Can I use a business loan to pay my insurance agency leads?
After payroll, marketing is typically the largest expense for insurance agencies. Some agents will buy leads from potentially interested customers in order to generate business. These costs can add up, and as an agent, you may want to use the funding to pay leads.
Marketing is a working capital expense, so any type of working capital loan can be used to pay leads. This includes a line of credit, business cash advance, or even business credit cards.
Be careful when borrowing money to pay leads. Some listings are higher quality than others, and you want to make sure you don’t end up with a lot of debt and little or no income to pay it off.
What are alternative financing methods for insurance sales agents who cannot obtain commercial loans?
If you can’t qualify for a business loan and need relatively small financing for your short-term needs, consider business credit cards. With two or three cards, you can have access to $50,000 or more, depending on your qualifications.
Most small business credit cards have minimum income requirements, but that money doesn’t have to come from the particular business. This means you can qualify even if you have a brand new business. And most check personal credit scores, not business credit.
Other financing options may include personal loans or personal savings accounts, friends and family, or retirement accounts.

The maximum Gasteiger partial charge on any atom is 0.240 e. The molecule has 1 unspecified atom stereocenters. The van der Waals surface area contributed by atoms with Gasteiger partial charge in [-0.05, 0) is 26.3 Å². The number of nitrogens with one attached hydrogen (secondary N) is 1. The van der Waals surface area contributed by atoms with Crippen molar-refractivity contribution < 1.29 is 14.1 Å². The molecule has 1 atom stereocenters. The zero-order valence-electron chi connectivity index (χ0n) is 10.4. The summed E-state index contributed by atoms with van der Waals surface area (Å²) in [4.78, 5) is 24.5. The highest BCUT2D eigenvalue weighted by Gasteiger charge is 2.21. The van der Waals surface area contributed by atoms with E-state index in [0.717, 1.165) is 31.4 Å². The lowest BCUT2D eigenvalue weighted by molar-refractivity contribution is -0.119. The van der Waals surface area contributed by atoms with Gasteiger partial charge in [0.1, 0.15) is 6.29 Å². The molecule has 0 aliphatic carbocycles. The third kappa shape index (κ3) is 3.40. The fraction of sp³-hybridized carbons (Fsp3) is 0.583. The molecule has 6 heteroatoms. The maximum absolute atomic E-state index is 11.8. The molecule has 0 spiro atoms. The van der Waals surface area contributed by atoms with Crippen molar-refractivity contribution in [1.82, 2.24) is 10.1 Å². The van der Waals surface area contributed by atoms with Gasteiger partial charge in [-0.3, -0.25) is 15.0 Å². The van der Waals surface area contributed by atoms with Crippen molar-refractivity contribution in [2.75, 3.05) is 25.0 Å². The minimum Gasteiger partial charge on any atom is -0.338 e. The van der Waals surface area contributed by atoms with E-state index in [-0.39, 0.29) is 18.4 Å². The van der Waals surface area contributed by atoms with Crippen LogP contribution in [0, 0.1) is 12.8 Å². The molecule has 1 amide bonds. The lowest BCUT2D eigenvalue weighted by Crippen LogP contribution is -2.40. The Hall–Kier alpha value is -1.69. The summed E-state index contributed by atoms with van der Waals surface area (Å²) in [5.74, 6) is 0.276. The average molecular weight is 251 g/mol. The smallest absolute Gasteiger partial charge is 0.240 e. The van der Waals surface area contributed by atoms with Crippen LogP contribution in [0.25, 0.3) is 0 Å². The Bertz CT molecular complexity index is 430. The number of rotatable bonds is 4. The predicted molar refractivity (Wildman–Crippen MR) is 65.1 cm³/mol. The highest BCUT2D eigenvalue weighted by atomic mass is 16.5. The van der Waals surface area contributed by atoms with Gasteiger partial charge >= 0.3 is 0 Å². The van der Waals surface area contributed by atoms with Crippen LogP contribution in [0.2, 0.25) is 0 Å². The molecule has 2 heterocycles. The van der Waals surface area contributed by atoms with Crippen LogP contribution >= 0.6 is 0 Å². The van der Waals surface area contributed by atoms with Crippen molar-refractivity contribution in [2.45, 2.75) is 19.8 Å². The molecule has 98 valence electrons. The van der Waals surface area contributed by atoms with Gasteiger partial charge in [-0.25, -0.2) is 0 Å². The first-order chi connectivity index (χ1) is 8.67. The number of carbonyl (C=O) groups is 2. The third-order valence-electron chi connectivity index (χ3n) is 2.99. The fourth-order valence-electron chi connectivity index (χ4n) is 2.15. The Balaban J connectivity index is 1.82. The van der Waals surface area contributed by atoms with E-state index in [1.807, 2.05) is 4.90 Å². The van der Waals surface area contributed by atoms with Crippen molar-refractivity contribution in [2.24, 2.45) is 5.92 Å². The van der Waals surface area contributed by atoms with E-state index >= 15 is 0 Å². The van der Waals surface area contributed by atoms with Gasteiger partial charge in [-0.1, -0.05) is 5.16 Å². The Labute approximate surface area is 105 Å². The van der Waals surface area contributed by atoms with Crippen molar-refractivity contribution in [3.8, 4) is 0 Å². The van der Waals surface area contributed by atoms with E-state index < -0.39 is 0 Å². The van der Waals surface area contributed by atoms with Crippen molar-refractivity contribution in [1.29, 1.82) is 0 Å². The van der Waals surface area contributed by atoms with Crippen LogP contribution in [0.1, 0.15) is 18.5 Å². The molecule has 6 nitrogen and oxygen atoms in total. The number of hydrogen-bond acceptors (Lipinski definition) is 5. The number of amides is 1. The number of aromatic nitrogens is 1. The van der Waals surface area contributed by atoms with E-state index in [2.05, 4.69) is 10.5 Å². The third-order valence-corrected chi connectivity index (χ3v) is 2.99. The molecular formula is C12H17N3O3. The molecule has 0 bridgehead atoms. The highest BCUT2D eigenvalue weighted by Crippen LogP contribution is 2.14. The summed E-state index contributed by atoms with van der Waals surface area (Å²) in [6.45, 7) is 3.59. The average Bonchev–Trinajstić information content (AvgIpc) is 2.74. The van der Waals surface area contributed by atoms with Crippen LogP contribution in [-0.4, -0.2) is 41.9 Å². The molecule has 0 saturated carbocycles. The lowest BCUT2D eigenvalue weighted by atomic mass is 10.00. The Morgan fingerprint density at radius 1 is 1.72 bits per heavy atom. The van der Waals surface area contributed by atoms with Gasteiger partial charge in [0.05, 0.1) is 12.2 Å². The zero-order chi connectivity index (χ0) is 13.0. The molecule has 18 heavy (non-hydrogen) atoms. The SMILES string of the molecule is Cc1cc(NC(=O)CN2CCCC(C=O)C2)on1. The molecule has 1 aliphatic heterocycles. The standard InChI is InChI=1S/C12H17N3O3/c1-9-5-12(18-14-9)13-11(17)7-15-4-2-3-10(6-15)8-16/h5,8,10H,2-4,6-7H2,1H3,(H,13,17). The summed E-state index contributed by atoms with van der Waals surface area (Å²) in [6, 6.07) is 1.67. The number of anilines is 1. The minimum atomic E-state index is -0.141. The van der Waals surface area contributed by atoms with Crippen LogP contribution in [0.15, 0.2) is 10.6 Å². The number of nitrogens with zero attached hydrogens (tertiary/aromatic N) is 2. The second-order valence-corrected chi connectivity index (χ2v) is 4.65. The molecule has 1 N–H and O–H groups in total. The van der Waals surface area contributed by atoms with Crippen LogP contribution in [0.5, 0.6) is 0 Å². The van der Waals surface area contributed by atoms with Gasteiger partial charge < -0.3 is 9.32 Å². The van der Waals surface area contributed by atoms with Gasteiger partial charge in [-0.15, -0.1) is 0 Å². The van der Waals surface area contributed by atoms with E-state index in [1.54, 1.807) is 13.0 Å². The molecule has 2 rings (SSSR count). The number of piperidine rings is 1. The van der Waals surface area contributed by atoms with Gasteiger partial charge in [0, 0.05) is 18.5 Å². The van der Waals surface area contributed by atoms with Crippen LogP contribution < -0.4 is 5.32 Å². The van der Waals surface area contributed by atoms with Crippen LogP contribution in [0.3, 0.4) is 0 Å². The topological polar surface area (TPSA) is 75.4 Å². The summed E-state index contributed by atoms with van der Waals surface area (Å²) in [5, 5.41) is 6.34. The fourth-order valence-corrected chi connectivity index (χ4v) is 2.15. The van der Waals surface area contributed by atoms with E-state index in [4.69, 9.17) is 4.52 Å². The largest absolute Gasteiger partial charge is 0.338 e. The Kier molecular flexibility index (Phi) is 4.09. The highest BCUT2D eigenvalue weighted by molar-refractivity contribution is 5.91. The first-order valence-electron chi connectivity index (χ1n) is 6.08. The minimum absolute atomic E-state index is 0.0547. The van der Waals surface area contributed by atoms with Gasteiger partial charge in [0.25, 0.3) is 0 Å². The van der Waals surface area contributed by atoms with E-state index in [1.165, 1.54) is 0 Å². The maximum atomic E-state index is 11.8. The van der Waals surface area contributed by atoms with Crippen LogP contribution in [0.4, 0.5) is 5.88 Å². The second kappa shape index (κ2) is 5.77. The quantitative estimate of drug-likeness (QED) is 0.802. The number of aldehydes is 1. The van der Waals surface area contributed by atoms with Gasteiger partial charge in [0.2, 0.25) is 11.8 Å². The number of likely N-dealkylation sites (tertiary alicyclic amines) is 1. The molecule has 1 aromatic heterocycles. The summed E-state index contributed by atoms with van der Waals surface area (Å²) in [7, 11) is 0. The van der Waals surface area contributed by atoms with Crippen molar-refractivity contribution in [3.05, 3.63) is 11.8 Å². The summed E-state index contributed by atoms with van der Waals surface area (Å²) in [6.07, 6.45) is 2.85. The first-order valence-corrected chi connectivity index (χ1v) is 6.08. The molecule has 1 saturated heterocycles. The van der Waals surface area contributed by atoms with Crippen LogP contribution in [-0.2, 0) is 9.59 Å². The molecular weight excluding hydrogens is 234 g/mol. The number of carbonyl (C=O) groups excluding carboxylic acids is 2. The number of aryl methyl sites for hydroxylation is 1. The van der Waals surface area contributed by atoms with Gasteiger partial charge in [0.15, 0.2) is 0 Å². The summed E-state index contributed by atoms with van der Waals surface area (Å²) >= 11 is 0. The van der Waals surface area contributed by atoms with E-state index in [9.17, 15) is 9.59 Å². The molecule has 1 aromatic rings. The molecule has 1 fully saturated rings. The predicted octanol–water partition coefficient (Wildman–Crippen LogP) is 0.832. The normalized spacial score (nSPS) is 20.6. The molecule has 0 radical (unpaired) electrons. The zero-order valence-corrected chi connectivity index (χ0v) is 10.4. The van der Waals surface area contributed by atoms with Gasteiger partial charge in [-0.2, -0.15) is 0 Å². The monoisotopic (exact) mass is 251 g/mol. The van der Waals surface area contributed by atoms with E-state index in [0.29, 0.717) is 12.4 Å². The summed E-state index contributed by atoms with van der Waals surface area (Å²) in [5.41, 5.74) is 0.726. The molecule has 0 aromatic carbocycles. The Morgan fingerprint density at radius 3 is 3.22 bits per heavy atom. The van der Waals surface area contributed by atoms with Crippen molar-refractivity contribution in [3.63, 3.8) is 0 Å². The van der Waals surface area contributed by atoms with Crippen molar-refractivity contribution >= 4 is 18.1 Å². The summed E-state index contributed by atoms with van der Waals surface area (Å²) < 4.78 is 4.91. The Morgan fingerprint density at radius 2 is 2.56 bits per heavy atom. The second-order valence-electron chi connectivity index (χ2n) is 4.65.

Are insurance agencies eligible for SBA loans?
Yes, insurance agencies may be eligible for SBA loans if they are otherwise eligible. SBA guidelines prohibit SBA loans to insurance companies, but that doesn’t mean agents aren’t able to get SBA-backed loans.
The US Small Business Administration does not provide loans; rather, it guarantees them. (There is one exception – the SBA issues SBA disaster loans directly.) There are several types of SBA loans, although the most popular is the 7(a) program. You will need to apply with an SBA approved lender.
Although these loans generally offer good rates and terms, you will need to have good credit and a personal guarantee is often required. You should expect the process to take at least a month and often several months to get approved.
What credit score is needed for an insurance agent to get an SBA loan?
Most SBA loan programs do not have a minimum credit score requirement; instead, the SBA requires “acceptable credit” and it is up to the lender to determine the minimum credit score they will need. For most lenders, a credit score of 680 to 700 or higher will be required.
Keep in mind that the SBA requires a personal credit check for all business owners with at least 20% ownership. A company credit check may be required in some cases.
For the financial services industry, how much collateral is needed for an SBA business loan?
The SBA will take collateral if it’s available, but generally you can’t be turned down for an SBA loan just because you don’t have collateral. It’s important to understand that SBA loans often require small business owners to sign a personal guarantee, and sometimes you’ll have to pledge the equity in your home (up to certain limits) if you have it and there is not enough guarantee from the company.
The Basics: Insurance Business Loans
If you need financing for your insurance business, you have several options. Be sure to compare loan options to find the one that best suits your business needs. Nav can help you identify financing options based on your data.